Sepultura - Kairos
2011 Nuclear Blast Records
Ray Van Horn, Jr.
Sepultura has always been a strange cosmos unto itself. When in their zone, this is one of the most volatile and bombastic bands mankind has ever seen. Creatively-speaking, however, Sepultura has been both graced and cursed with a host of talented musicians who all have had varying visions for the band's direction. Whether you're talking pure speed metal on Arise, anthropological excavations on Roots, a plethora of styles and vibes on Against or musical interpretations of literature on Dante XXI and A-Lex, Sepultura has never been afraid to explore their potentials, regardless of the cost.
Personally-speaking, I've always found Sepultura to be one of the bravest metal bands the genre hosts. I'm honored to have sat down with Max Cavalera three times in my career, Andreas Kisser twice and even once with Derrick Green. Each gentleman has been candid, friendly and insightful in their own ways. Sepultura is blessed by each of their former and current inputs. Sadly, the focus in the eyes of most metal fans has been the roster shakeups in Sepultura, in particular the (now pointless) debate over Derrick Green's value in place of Max Cavalera as frontman of this crown jewel band. Their loss, because even though Sepultura took a couple albums with Green to find their stride, their most recent efforts have been stellar. Many metal and punk bands have dabbled with the concepts of Dante's Inferno and A Clockwork Orange, but few have expressively put a start-to-finish representation with as much artistry as Sepultura has achieved.
Even though Sepultura today is only represented by two founding members, i.e. Kisser and Paulo Jr., there's been no slouching in the heaviness department. Yes, there's a cadence lost by the departure of Iggor Cavalera and assuredly Jean Dolabella has felt the pressure to succeed in such a demanding position. Each man has his own style and while the insane tom-snare rolling imprints Cavalera leaves behind presents a challenge, Dolabella has been up to the task in creating the verve Kisser (as primary songwriter) is seeking at this point for Sepultura.
Kairos is the band's 12th album and the core concept is based upon "Kairos," a Greek word for time and transcendentalism. Sepultura's latest album is even segmented by farflung years in the track listing: 2011, 1433, 5772 and concluded with a question mark disippation date of 4648.
While loosely adhering to this quasi-concept, the bigger picture to Kairos is its back-to-basics crunch 'n munch feel. Recorded by legendary producer and guitarist Roy Z, Kairos isn't a glossy overhaul of Sepultura's past and present motifs. Instead, Roy Z was summoned down to Brazil to work with the band and the key operative was to record Sepultura live for much of the ride.
Thus Kairos has an intentionally stripped aura about it. Riffs, singular drum strikes and bulldog woofing with occasional percussion supplements is what drives this album. Kisser and Sepultura allow themselves to get into the spirit of their Cavalera-free alliance and just rip. Kisser himself notes that recording Dante XXI and A-Lex presented more structure than he wanted to contend with this time around, those albums being based upon literary bodies of work.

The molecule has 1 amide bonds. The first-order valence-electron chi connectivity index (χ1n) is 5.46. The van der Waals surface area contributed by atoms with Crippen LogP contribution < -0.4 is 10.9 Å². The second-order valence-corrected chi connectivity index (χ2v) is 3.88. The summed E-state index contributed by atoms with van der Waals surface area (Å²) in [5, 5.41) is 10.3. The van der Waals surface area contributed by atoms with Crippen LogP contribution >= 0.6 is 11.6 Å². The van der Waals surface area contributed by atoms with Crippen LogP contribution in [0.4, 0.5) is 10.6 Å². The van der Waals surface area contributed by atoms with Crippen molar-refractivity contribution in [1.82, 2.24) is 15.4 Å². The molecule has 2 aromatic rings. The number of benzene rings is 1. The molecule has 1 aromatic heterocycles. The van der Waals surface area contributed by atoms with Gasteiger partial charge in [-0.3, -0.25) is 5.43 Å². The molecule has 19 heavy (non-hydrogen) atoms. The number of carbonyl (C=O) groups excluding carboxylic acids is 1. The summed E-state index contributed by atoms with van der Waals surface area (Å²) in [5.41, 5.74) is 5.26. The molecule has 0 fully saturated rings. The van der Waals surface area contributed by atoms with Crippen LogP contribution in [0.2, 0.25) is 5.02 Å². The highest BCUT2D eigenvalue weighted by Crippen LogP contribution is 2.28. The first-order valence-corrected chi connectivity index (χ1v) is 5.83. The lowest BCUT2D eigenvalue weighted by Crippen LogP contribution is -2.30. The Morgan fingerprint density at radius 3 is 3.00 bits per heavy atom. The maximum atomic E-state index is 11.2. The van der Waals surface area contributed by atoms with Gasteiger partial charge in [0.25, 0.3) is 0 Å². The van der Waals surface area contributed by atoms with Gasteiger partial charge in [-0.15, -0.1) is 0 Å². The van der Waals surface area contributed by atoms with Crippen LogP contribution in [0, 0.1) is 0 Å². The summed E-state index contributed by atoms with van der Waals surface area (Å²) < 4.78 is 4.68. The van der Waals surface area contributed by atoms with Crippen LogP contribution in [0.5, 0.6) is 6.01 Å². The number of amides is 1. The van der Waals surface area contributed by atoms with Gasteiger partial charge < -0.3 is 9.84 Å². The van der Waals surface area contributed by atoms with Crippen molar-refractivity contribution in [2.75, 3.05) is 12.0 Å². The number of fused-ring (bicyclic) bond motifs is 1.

A somewhat shorter album than Sepultura has wielded of late, the intent of Kairos is to paint a picture of what has been and what can be. When they hail back to Chaos A.D. on "Spectrum" and "No One Will Stand," they do so simply to nod back to one of the band's most successful eras, yet it's handled with dignity instead of flagrancy. The riff-o-matic chugs of "Spectrum" draws the listener straight into Sepultura 2011's web of crunk, while "No One Will Stand" (one of Kairos' most elaborately-penned tunes) is damned near breathtaking.
Mixing up the schemes between mid-tempo stamps and blunt thrash, Kairos is going to have many of the old guard smirk and nod along. Kisser is a madman of shred on "Structure Violence (Azzes)," "Seethe," "Born Strong" and the appropriately-titled "Relentless." As always, his solos are like blistering magma. If metal still has any macho left to it in a subversive culture far more gender-diverse today than it was 25 years ago, "Born Strong" is the flexive man-jam filled with speed and struts. Even Derrick Green's growl-raps on "Seethe" have a manly puncture to them you could even see UFC fighters come skulking to the ring with this booming tirade of a tune overhead.
Not to say Kairos is chauvenistic, let's not get too carried away here. Yet the album carries a heavy chip on its shoulder and it largely sacrifices flair for outright aggression. Paulo Jr. and Jean Dolabella enjoy a unique, rhythmic bond as the entire band adapts to Dolabella's less-is-more pounding strategm. The live capturing of Kairos does keep Dolabella honest, more so than everyone else, but damn if it doesn't give this album a natural air to breathe in accordingly.
While Sepultura needlessly covers Ministry's "Just One Fix" and if you pick up the deluxe edition, you'll get their hike on The Prodigy's "Firestarter," Kairos is still a beast that flourishes on its unyielding hostility. You can tell the difference between Kairos and A-Lex.
While A-Lex was largely brilliant, Kairos is well-unchained and you know who comes out a hero on this album aside from Andreas Kisser? Derrick Green. For the crosses this cat has had to bear in his long stead as Sepultura's vocalist, Kairos is tailored to showcase his prowess as much as the rest of the band and he seizes the moment, even when letting the instrumentation take headier sections. Green's discipline on this album proves why his bandmates have believed in him all these years and Kairos is as much his victory. Take that, naysayers...
Thursday, May 19, 2011
Sepultura - Kairos